Everyday there is a new profile assessment company popping up with grand claims of isolating the best talent with a 30 minute test. Psychometric skill testing has been around for decades, and even longer in the education system. The big question is do they work? Can a hiring manager use them to save time and hone in on the right candidates, and even make a better selection?
The short answer is yes and no. No, psychometric tests are not an effective method of actually scoring candidates in any way. The companies that produce them actually print that on every form, because it is proven the resulting scores are not a true indicator of the worthiness of a candidate. Yes, these tests do come up with valid results on natural tendencies. They can be an invaluable resource in guiding the interview process, giving an interviewer a roadmap into the most important questions to ask.
The large problem with the testing is the high standard deviation. Standard deviation is the amount that a test can vary from actual results, up or down. A good example is if you and a friend take a 100 question math test, and the teacher gives you two scores. One score is based on the first 70 answers the next on the entire test.
Test A: First 70 questions = 80%, next 30 questions = 100%, total = 86%
Test B: First 70 questions = 80%, next 30 questions = 0%, total = 56%
As you can see, there is a high possible deviation. The standard deviation lets you know how much higher or lower a score could actually mean. On a highly accurate profile skill index the standard deviation is 13% +/-. So a candidate that scores a 60 could really be a 47 or a 73. Many of these tests are no where near that accurate, a deviation of 20% +/- is considered acceptable.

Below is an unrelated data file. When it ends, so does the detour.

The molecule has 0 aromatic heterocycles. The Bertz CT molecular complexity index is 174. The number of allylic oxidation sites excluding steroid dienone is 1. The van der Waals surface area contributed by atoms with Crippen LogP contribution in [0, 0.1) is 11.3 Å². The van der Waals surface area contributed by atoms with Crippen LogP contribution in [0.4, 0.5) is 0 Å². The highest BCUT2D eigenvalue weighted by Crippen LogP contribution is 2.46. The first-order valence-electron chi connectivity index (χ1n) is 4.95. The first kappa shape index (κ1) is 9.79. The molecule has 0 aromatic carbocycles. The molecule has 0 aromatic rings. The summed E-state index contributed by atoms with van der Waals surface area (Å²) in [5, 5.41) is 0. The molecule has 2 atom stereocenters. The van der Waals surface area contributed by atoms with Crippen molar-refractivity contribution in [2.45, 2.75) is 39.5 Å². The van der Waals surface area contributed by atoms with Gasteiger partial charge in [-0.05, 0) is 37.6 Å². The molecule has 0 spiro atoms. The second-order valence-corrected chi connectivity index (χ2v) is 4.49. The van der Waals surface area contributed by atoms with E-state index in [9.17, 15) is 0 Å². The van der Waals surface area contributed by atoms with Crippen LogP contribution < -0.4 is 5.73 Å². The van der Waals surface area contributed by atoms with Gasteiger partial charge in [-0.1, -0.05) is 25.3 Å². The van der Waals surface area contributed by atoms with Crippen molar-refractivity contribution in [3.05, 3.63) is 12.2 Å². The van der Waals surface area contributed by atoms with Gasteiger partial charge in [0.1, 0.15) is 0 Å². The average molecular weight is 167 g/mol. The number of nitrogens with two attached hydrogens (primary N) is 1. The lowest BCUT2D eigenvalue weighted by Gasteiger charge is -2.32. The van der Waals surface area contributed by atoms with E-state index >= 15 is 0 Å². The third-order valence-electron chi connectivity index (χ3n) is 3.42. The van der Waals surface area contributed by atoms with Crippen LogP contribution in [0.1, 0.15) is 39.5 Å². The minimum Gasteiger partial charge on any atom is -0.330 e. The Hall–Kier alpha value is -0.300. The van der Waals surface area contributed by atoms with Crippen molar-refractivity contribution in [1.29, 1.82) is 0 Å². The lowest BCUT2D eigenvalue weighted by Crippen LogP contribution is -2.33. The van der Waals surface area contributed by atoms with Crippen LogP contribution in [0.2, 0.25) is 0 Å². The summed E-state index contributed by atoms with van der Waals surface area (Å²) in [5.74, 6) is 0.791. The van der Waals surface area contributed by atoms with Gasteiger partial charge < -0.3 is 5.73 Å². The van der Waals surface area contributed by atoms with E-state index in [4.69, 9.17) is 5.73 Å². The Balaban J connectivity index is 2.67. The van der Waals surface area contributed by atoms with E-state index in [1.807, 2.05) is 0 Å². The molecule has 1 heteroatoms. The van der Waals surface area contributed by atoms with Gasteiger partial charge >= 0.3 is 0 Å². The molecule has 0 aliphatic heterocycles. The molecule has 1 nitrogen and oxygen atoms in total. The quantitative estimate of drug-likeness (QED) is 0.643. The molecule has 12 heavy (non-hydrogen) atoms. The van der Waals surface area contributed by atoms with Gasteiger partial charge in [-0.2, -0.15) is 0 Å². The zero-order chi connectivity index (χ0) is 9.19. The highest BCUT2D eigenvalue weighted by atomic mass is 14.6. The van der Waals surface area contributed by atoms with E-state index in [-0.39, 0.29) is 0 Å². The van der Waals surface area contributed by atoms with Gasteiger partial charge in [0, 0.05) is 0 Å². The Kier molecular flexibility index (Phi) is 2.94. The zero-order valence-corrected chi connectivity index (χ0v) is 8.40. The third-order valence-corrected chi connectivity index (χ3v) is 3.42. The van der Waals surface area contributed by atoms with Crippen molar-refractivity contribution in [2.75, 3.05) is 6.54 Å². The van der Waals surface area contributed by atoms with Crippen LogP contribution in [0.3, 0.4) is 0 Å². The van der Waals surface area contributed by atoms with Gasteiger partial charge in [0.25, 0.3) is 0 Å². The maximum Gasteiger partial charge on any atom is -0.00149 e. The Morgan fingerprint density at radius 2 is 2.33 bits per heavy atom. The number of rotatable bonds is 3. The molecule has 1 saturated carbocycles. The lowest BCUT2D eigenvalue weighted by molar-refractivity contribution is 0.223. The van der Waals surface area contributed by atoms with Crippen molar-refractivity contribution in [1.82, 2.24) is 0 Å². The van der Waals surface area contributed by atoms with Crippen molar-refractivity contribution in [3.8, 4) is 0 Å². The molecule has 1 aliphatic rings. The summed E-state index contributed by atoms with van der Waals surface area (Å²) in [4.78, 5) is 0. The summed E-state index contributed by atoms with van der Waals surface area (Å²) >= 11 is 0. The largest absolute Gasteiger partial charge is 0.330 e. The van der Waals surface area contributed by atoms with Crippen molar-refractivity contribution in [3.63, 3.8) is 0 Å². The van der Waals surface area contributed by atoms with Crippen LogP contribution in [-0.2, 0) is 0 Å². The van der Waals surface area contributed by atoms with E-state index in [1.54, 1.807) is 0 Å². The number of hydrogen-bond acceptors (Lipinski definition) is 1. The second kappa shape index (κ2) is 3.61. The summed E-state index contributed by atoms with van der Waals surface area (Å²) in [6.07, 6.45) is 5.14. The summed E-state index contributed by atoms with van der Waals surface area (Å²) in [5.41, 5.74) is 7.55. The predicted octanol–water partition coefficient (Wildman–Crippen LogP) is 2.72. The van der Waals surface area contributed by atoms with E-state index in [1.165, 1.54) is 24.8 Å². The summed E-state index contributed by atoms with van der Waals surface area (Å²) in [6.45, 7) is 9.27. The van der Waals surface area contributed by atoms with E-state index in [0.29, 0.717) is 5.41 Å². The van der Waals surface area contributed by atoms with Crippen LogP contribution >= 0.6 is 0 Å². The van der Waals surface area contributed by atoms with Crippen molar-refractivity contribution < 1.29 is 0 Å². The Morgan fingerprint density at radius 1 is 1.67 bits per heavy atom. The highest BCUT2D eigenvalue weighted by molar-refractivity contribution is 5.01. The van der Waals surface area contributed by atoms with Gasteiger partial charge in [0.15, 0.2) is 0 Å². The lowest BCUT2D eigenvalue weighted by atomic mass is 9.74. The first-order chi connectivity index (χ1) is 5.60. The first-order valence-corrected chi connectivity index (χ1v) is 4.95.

This high level of inaccuracy makes the scoring useless for quantifying candidates. In addition, profile tests measure natural tendencies not learned skills. The longer a person is in the workforce the further they may have moved from their natural tendencies. An example could be a sales rep that scores as an introvert. Obviously a terrible trait for a person that has to be outgoing to produce revenue. What if the person has 20 years sales experience? They might have started in sales by accident or necessity (happens to a lot of us) and been forced to learn to act as an extrovert to earn a living. Over 20 years the candidate has learned to overcome their natural tendency to be an introvert, but on a profile test they will still score as one.
So, with all the inaccuracy why do I say to use profile assessments?
They can be an invaluable tool in guiding interview questions, and alerting interviewers as to the specific information they need to hear. Take our friend the introvert salesperson. I might ask for concrete examples of getting sales from cold leads, where the customer had to be approached without the benefit of prior introduction. During the interview I will be watching body language, looking for signs of being closed off like folded arms or poor eye contact.
The bottom line is toss the scoring and use the hard data guide you to find out more about your candidate. Then you will get the full benefit of the assessment.
For more questions about finding or assessing talent inbox me. I am always happy to answer a question or give advice.
Greg Gershman – Employer Brand Ambassador – RecruitmentHQ.com